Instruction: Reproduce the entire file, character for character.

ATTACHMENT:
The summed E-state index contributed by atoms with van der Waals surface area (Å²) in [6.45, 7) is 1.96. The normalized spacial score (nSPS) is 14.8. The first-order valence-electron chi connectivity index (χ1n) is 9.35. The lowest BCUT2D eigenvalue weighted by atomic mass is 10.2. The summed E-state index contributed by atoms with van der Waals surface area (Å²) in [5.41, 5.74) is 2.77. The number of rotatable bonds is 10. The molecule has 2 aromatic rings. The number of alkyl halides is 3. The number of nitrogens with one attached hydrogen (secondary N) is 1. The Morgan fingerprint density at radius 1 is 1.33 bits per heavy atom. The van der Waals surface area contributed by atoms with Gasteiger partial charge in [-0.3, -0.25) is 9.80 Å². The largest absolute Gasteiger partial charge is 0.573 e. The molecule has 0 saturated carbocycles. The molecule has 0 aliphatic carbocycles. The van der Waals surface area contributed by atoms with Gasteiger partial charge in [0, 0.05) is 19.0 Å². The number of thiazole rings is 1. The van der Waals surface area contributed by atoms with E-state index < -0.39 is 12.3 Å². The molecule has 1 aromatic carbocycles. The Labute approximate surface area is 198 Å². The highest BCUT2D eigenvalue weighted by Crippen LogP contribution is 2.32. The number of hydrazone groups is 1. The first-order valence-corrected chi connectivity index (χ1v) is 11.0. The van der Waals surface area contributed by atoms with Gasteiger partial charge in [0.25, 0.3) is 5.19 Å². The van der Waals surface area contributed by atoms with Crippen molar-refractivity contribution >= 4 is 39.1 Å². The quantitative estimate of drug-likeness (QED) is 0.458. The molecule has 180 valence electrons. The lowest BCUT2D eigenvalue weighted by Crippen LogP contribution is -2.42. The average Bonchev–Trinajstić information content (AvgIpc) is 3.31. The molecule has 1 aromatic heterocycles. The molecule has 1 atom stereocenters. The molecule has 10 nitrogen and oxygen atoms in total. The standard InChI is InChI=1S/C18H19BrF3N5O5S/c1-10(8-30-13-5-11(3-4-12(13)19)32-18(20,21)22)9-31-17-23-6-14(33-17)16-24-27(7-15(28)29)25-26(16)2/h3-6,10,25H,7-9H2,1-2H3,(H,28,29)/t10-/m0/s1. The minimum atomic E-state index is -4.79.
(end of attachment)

The summed E-state index contributed by atoms with van der Waals surface area (Å²) in [6.45, 7) is 1.96. The normalized spacial score (nSPS) is 14.8. The first-order valence-electron chi connectivity index (χ1n) is 9.35. The lowest BCUT2D eigenvalue weighted by atomic mass is 10.2. The summed E-state index contributed by atoms with van der Waals surface area (Å²) in [5.41, 5.74) is 2.77. The number of rotatable bonds is 10. The molecule has 2 aromatic rings. The number of alkyl halides is 3. The number of nitrogens with one attached hydrogen (secondary N) is 1. The Morgan fingerprint density at radius 1 is 1.33 bits per heavy atom. The van der Waals surface area contributed by atoms with Gasteiger partial charge in [-0.3, -0.25) is 9.80 Å². The largest absolute Gasteiger partial charge is 0.573 e. The molecule has 0 saturated carbocycles. The molecule has 0 aliphatic carbocycles. The van der Waals surface area contributed by atoms with Gasteiger partial charge in [0, 0.05) is 19.0 Å². The number of thiazole rings is 1. The van der Waals surface area contributed by atoms with E-state index < -0.39 is 12.3 Å². The molecule has 1 aromatic carbocycles. The Labute approximate surface area is 198 Å². The highest BCUT2D eigenvalue weighted by Crippen LogP contribution is 2.32. The number of hydrazone groups is 1. The first-order valence-corrected chi connectivity index (χ1v) is 11.0. The van der Waals surface area contributed by atoms with Gasteiger partial charge in [0.25, 0.3) is 5.19 Å². The van der Waals surface area contributed by atoms with Crippen molar-refractivity contribution >= 4 is 39.1 Å². The quantitative estimate of drug-likeness (QED) is 0.458. The molecule has 180 valence electrons. The lowest BCUT2D eigenvalue weighted by Crippen LogP contribution is -2.42. The average Bonchev–Trinajstić information content (AvgIpc) is 3.31. The molecule has 1 aromatic heterocycles. The molecule has 1 atom stereocenters. The molecule has 10 nitrogen and oxygen atoms in total. The standard InChI is InChI=1S/C18H19BrF3N5O5S/c1-10(8-30-13-5-11(3-4-12(13)19)32-18(20,21)22)9-31-17-23-6-14(33-17)16-24-27(7-15(28)29)25-26(16)2/h3-6,10,25H,7-9H2,1-2H3,(H,28,29)/t10-/m0/s1. The minimum atomic E-state index is -4.79.